Thursday, October 9, 2008

New Topographics Part 2 of 2

the continuation of the New Topographics essay....

The word topography is in general use today in connection with the making of maps or with land as described by maps and it does not unduly stretch the imagination to see all photographs as maps of a sort. But for the sake of clarity a return to the original meaning may be helpful: "The detailed and accurate description of a particular place, city, town, district, state, parish or tract of land." The important word is description for although photography is thought to do many things to and for its subjects, what it does first and best is describe them.
Unfortunately, the simple descriptive function of the photographic image is linked to other, more complex issues. The last exhibition of current photography presented at the International Museum of Photography ("The Extended Document," February-May, 1975) dealt with artists who were actively, through their work, questioning the photograph's veracity. Such concerns stemmed from a recognition that it is precisely photography's pretense of truthfulness, it's assertion of accuracy that gives it the ability to mislead so effectively. The issue was not that photographs are inherently untruthful, but that the relationship between a subject and a picture of that subject is extremely fragile. The simple task of describing something photographically requires that this delicate coherence be preserved.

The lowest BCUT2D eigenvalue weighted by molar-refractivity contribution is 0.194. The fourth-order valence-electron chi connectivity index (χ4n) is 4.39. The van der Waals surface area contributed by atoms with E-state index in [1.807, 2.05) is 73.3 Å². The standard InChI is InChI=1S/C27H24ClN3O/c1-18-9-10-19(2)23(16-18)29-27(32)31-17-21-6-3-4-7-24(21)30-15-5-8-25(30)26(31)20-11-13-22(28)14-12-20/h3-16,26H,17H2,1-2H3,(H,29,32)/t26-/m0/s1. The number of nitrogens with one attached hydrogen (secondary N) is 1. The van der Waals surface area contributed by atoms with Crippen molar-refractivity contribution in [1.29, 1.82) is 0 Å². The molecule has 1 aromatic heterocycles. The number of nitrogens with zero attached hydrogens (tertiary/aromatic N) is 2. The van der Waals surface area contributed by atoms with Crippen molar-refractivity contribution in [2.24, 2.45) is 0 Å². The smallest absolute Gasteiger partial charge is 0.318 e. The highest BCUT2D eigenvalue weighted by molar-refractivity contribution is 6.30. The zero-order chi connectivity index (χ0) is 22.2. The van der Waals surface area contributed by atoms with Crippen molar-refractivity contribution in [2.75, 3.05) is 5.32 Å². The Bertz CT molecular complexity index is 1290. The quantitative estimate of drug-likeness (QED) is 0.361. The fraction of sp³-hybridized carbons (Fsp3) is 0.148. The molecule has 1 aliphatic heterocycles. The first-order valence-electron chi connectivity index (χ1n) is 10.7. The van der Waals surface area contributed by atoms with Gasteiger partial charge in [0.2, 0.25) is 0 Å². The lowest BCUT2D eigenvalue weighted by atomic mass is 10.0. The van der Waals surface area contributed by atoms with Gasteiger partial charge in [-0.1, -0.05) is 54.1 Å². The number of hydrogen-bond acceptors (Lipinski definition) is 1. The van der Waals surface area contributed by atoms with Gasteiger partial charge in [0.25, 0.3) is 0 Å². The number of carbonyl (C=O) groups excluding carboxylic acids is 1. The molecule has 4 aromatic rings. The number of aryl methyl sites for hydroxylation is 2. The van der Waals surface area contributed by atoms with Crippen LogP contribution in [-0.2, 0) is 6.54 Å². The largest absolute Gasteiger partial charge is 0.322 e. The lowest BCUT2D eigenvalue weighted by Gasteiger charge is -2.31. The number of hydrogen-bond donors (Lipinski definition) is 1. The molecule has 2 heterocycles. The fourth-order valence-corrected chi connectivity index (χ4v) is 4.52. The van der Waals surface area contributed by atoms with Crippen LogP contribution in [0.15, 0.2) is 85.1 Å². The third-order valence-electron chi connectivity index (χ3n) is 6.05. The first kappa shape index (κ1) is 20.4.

---There is something paradoxical in the way that documentary photographs interact with our notions of reality. To function as documents at all they must first persuade us that they describe their subject accurately and objectively; in fact, their initial task is to convince their audience that they are truly documents, that the photographer has fully exercised his powers of observation and description and has set aside his imaginings and prejudices. The ideal photographic document would appear to be without author or art. Yet of course photographs, despite their verisimilitude, are abstractions; their information is selective and incomplete.
-Lewis Baltz

If then, as Lewis Baltz suggests, the photograph needs to appear without author in order to function well and maintain veracity, what has become of style? Is it possible to negate style, to make a photograph that is style-less? When Timothy O'Sullivan photographed the American West he was working without precedent. Many of his subjects had never been photographed and he was working in a medium which had virtually no past. It would therefore be possible to conclude that O'Sullivan and other photographers of the early and mid-nineteenth century neither embraced nor rejected any existing photographic style or aesthetic: that they had no style. (Even this is questionable since they were subject to varying degrees of visual prescription from painting.) It is, however, impossible to imagine the photographers in this exhibition working in a critical and historical vacuum. To recognize one's antecedents (as Robert Adams has done) and to elect to make pictures that look a certain way is a stylistic decision, even if the effort is to subdue the intrusion of style in the picture.